You stop fearing the devil when you’re holding his hand…

Nothing much exciting rolls through Violet White’s sleepy, seaside town… until River West comes along. River rents the guest house behind Violet’s crumbling estate, and as eerie, grim things start to happen, Violet begins to wonder about the boy living in her backyard. 

Is River just a crooked-smiling liar with pretty eyes and a mysterious past? Or could he be something more?

Violet’s grandmother always warned her about the Devil, but she never said he could be a dark-haired boy who takes naps in the sun, who likes coffee, who kisses you in a cemetery... who makes you want to kiss back. 

Violet’s already so knee-deep in love, she can’t see straight. And that’s just how River likes it.

Blending faded decadence and the thrilling dread of gothic horror, April Genevieve Tucholke weaves a dreamy, twisting contemporary romance, as gorgeously told as it is terrifying—a debut to watch.

"Between the Devil and The Deep Blue Sea" was a little bit like a one-night stand (or what I imagine a one-night stand to be like). It starts out good, escalates into something even better, peaks to the best of your expectations, but then you come down from the high, you're hungover and confused, and you're left to contend with the fuzzy aftermath.

Mild spoilers ahead.

Violet and her twin brother Luke were raised by their grandmother in a dilapidated mansion by the sea. It's not that they don't have parents, they do. Their parents just seem to care more about Parisian galleries and exhibitions at Côte d'Azur than they do their children. So when their grandmother dies and the family money runs out, Violet decides to rent out the guesthouse in hopes of staying afloat financially.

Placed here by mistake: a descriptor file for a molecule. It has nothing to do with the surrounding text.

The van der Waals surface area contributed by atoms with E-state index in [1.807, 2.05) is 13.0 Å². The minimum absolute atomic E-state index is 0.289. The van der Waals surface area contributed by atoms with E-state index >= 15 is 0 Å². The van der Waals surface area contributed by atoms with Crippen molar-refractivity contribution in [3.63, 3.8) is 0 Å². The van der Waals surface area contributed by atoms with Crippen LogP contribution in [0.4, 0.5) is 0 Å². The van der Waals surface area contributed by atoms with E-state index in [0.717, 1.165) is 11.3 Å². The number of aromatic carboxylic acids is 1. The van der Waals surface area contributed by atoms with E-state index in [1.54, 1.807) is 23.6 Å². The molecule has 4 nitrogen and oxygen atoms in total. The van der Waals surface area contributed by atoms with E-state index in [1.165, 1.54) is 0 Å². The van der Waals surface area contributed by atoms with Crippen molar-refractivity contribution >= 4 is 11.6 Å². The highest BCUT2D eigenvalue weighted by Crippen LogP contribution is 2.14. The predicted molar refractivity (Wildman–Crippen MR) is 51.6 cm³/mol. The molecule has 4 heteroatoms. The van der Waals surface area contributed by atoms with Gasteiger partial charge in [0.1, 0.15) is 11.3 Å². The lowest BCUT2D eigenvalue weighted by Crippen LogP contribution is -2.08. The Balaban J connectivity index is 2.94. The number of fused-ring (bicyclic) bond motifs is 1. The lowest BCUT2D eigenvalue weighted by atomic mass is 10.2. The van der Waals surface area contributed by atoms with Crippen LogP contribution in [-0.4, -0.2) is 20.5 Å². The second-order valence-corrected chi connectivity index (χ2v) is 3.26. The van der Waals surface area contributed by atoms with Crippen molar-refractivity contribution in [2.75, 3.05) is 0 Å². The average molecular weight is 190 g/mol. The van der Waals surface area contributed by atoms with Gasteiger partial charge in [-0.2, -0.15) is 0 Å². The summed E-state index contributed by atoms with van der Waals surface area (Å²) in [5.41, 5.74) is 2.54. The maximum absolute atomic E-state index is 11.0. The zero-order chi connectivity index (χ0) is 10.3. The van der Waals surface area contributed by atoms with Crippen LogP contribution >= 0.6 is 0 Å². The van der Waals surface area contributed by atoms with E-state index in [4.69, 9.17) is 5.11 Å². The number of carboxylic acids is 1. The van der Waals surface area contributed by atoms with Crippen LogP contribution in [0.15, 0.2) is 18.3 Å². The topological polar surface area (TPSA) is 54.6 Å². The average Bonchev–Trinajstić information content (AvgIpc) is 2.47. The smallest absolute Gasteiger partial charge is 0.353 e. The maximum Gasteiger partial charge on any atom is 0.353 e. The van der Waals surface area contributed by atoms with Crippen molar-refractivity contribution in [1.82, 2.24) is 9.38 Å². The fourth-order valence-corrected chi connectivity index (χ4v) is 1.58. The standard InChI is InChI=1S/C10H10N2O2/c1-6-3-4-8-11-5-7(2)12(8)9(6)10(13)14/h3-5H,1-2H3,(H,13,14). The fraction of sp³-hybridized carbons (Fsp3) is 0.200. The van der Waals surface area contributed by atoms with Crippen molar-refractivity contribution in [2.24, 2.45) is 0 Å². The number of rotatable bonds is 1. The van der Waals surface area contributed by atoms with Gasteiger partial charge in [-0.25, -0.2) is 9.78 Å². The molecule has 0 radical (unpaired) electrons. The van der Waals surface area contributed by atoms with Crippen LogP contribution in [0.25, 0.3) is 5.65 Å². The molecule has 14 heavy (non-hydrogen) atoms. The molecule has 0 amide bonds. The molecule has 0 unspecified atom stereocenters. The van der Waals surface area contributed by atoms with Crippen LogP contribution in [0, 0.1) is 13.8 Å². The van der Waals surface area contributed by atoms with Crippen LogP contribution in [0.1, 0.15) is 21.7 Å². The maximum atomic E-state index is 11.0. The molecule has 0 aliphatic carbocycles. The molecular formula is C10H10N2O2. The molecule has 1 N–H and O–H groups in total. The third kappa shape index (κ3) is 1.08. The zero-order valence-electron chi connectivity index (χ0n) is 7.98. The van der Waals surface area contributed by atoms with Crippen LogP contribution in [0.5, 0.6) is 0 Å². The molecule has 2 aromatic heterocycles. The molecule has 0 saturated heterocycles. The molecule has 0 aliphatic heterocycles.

In comes River West. He fashions origami bookmarks out of 100$ bills. He knows his way around a kitchen. He loves classic movies, holds his own in any discussion and seems to exude charm and confidence. What's more, for the first time in Violet's life, she's found someone who will stand up for her against her bully of a brother and her less-than-stellar friend(s), someone who will side with her in arguments and hold her hand while doing it.

But there's a glitch. (Isn't there always?) River's skill in the kitchen is evenly matched with his skill at evading answers to direct questions. For every time he sides with Violet, there are five instances where he will lie to her face without batting an eyelid. And for all the financial security he provides, Violet can't fail to notice that his arrival into her life coincides with the time when all hell breaks loose in the small town where she lives. Coincidence? Not likely.